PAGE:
It made me think, "What next?" In their world, anything that acts as a sign of their authenticity is good—it doesn't matter what it is, even the workhouse. And rather than it being presented as a time of grim poverty that people should be glad we've escaped from, it's become part of our wonderful national narrative. It's bonkers. I was trying to work out if these people actually know what a workhouse is… and I'm still not entirely sure they do.

Austerity nostalgia tends to present itself as if it's to do with rectitude or morally correct behavior—the British stiff upper lip and all of that—but actually it's completely hysterical and has no sense of historical perspective. It doesn't have a sense of decency, even. And this sense of hysteria and narcissism from people pretending to be decent and moral is sort of what the book is about.

When did you first become aware of the Keep Calm and Carry On poster?
I think it was winter of 2008 or 2009, when there was really heavy snow, which caused the train system in London to collapse. I walked from Greenwich to Blackheath, and everywhere I looked, in the windows of the houses, there seemed to be this poster. It looked like it was from the period of the war, and I thought, "Why are these people comparing the lack of trains running from Greenwich to Charing Cross with the idea of the Nazis bombing London?" And then a few months later, it was also constantly invoked during the tube strike.


The original Keep Calm and Carry On poster in Barter Books, Alnwick. Photo by Neil Theasby via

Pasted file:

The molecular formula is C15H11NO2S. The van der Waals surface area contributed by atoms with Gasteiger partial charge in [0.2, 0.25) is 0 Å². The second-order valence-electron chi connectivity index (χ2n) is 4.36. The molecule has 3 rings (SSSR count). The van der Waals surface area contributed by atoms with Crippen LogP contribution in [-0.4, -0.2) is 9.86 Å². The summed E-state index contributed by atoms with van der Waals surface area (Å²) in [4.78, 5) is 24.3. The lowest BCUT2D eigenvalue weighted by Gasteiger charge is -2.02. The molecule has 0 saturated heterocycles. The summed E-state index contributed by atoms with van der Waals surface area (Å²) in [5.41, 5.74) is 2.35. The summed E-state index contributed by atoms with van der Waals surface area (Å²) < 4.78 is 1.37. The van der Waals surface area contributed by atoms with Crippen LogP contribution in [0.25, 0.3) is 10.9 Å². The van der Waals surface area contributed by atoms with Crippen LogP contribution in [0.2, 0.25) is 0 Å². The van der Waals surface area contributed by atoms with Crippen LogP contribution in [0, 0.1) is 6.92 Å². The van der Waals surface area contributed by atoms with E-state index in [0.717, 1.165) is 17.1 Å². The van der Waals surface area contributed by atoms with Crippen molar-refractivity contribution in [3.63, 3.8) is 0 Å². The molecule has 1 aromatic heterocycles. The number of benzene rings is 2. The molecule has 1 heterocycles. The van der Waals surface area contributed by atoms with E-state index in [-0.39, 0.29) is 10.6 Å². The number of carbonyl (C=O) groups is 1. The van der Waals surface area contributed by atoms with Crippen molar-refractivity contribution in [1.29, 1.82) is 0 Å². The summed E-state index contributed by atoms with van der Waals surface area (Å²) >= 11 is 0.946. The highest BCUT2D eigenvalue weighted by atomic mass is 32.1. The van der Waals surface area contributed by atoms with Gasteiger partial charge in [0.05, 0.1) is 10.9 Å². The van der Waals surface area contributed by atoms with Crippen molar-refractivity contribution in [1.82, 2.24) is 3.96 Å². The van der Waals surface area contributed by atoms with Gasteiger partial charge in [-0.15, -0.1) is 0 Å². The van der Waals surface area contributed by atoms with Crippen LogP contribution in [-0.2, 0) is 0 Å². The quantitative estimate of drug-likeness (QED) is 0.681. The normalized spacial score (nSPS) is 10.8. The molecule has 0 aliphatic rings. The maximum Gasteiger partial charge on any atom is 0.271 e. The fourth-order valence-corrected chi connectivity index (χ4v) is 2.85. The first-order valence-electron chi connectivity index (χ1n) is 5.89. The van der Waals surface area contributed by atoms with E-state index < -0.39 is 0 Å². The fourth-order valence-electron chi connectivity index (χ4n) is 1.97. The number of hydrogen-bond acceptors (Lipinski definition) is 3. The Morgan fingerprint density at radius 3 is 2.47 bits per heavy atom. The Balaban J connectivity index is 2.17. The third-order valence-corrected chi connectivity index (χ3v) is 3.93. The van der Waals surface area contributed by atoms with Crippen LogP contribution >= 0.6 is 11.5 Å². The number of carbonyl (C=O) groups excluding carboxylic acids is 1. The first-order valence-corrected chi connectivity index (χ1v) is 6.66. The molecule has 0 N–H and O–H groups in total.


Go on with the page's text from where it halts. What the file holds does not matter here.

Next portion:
What do you know about the history of the poster?
It was originally produced by the Ministry of Information in 1939. The government had this belief that aerial bombing of the UK would cause mass panic and looting. They believed that society would break down, like in the film Things to Come. The predictions at the time were that aerial bombing would kill millions. They didn't want people killing and eating each other when society broke down. But when the bombs started falling, even though people were really pissed off, society didn't collapse. And by modern standards a lot of people did die during the Blitz, but by the standards of World War II, the figures weren't that high, really. Probably more people died in one day of the Nazi occupation of the Soviet Union than died in the entire Blitz. So because there wasn't this outbreak of panic, people didn't need calming down and so the poster didn't go into mass production.